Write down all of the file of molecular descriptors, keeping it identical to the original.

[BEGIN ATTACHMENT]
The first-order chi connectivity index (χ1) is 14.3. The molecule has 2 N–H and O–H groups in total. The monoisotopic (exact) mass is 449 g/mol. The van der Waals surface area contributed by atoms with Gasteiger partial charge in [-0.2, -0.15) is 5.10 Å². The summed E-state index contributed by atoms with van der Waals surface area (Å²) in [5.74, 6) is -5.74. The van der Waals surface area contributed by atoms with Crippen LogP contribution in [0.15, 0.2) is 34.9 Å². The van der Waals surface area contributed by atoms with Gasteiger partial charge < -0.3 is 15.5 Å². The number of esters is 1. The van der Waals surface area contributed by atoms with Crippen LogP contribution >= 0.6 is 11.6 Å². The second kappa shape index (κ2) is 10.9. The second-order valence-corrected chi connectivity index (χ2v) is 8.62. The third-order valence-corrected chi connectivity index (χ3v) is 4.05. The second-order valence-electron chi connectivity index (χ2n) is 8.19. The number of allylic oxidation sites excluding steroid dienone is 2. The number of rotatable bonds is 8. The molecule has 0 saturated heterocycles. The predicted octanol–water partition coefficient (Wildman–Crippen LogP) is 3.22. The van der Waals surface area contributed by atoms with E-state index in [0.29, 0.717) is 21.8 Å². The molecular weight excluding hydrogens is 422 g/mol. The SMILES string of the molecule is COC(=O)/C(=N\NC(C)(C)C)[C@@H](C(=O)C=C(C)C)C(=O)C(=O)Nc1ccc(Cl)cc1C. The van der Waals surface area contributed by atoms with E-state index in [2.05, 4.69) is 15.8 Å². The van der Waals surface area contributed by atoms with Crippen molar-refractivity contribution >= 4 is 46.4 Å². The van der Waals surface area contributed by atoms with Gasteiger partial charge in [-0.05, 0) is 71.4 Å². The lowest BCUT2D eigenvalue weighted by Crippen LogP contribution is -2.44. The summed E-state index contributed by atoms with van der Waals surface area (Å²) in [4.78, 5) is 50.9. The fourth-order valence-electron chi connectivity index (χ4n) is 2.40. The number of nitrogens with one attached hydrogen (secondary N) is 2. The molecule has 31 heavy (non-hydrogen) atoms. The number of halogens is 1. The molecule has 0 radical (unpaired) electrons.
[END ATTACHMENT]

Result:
The first-order chi connectivity index (χ1) is 14.3. The molecule has 2 N–H and O–H groups in total. The monoisotopic (exact) mass is 449 g/mol. The van der Waals surface area contributed by atoms with Gasteiger partial charge in [-0.2, -0.15) is 5.10 Å². The summed E-state index contributed by atoms with van der Waals surface area (Å²) in [5.74, 6) is -5.74. The van der Waals surface area contributed by atoms with Crippen LogP contribution in [0.15, 0.2) is 34.9 Å². The van der Waals surface area contributed by atoms with Gasteiger partial charge < -0.3 is 15.5 Å². The number of esters is 1. The van der Waals surface area contributed by atoms with Crippen LogP contribution >= 0.6 is 11.6 Å². The second kappa shape index (κ2) is 10.9. The second-order valence-corrected chi connectivity index (χ2v) is 8.62. The third-order valence-corrected chi connectivity index (χ3v) is 4.05. The second-order valence-electron chi connectivity index (χ2n) is 8.19. The number of allylic oxidation sites excluding steroid dienone is 2. The number of rotatable bonds is 8. The molecule has 0 saturated heterocycles. The predicted octanol–water partition coefficient (Wildman–Crippen LogP) is 3.22. The van der Waals surface area contributed by atoms with E-state index in [0.29, 0.717) is 21.8 Å². The molecular weight excluding hydrogens is 422 g/mol. The SMILES string of the molecule is COC(=O)/C(=N\NC(C)(C)C)[C@@H](C(=O)C=C(C)C)C(=O)C(=O)Nc1ccc(Cl)cc1C. The van der Waals surface area contributed by atoms with E-state index in [2.05, 4.69) is 15.8 Å². The van der Waals surface area contributed by atoms with Crippen molar-refractivity contribution >= 4 is 46.4 Å². The van der Waals surface area contributed by atoms with Gasteiger partial charge in [-0.05, 0) is 71.4 Å². The lowest BCUT2D eigenvalue weighted by Crippen LogP contribution is -2.44. The summed E-state index contributed by atoms with van der Waals surface area (Å²) in [4.78, 5) is 50.9. The fourth-order valence-electron chi connectivity index (χ4n) is 2.40. The number of nitrogens with one attached hydrogen (secondary N) is 2. The molecule has 31 heavy (non-hydrogen) atoms. The number of halogens is 1. The molecule has 0 radical (unpaired) electrons.